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NAME

       stdint.h — integer types

SYNOPSIS

       #include <stdint.h>

DESCRIPTION

       Some  of  the  functionality  described on this reference page extends the ISO C standard.
       Applications shall define the appropriate feature test macro (see  the  System  Interfaces
       volume of POSIX.1‐2008, Section 2.2, The Compilation Environment) to enable the visibility
       of these symbols in this header.

       The <stdint.h> header shall declare sets of integer types  having  specified  widths,  and
       shall define corresponding sets of macros. It shall also define macros that specify limits
       of integer types corresponding to types defined in other standard headers.

       Note:     The ``width'' of an integer type is the number of bits used to store  its  value
                 in  a  pure  binary  system;  the  actual  type may use more bits than that (for
                 example, a 28-bit type could be stored in 32 bits of actual storage).  An  N-bit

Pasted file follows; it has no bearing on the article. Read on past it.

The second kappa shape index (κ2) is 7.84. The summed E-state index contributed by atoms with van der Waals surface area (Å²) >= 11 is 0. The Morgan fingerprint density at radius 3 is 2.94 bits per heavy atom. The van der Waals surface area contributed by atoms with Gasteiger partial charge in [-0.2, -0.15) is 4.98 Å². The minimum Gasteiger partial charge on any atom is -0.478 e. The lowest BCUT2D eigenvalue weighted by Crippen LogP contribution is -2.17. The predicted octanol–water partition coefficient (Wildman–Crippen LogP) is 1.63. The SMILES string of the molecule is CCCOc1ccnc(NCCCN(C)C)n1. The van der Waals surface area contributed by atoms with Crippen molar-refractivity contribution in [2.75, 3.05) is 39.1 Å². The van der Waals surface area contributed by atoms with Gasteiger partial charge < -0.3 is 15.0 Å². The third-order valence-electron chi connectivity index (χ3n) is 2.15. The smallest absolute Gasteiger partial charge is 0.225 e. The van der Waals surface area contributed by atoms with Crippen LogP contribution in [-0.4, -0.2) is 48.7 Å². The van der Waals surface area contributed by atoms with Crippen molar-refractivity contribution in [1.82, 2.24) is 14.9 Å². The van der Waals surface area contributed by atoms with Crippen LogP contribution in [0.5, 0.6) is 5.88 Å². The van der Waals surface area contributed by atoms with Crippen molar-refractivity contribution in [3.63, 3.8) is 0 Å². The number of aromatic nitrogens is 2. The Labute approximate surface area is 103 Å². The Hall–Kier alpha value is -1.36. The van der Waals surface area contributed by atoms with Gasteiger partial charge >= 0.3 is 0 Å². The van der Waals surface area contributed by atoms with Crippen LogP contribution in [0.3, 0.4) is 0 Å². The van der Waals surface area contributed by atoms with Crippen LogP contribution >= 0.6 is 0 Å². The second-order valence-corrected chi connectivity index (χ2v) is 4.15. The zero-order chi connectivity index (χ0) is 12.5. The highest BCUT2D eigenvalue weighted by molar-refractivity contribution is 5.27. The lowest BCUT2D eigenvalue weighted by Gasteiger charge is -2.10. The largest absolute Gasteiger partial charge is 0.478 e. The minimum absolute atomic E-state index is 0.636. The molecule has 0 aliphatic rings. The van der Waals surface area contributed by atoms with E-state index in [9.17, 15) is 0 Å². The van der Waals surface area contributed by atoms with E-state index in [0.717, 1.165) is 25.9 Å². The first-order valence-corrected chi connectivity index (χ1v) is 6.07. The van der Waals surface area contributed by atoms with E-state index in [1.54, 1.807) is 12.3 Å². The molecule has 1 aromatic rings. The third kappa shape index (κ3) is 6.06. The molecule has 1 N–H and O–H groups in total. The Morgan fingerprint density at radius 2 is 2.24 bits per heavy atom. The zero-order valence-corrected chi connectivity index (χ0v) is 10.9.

signed  type  has  values in the range −2N−1 or 1−2N−1 to 2N−1−1, while an N-bit
                 unsigned type has values in the range 0 to 2N−1.

       Types are defined in the following categories:

        *  Integer types having certain exact widths

        *  Integer types having at least certain specified widths

        *  Fastest integer types having at least certain specified widths

        *  Integer types wide enough to hold pointers to objects

        *  Integer types having greatest width

       (Some of these types may denote the same type.)

       Corresponding  macros  specify  limits  of  the  declared  types  and  construct  suitable
       constants.

       For  each  type  described  herein that the implementation provides, the <stdint.h> header
       shall declare that typedef name and define the associated  macros.  Conversely,  for  each
       type  described  herein  that  the  implementation does not provide, the <stdint.h> header
       shall not declare that typedef name,  nor  shall  it  define  the  associated  macros.  An
       implementation  shall  provide those types described as required, but need not provide any
       of the others (described as optional).

   Integer Types
       When typedef names differing only in the absence or presence of the initial u are defined,
       they   shall   denote  corresponding  signed  and  unsigned  types  as  described  in  the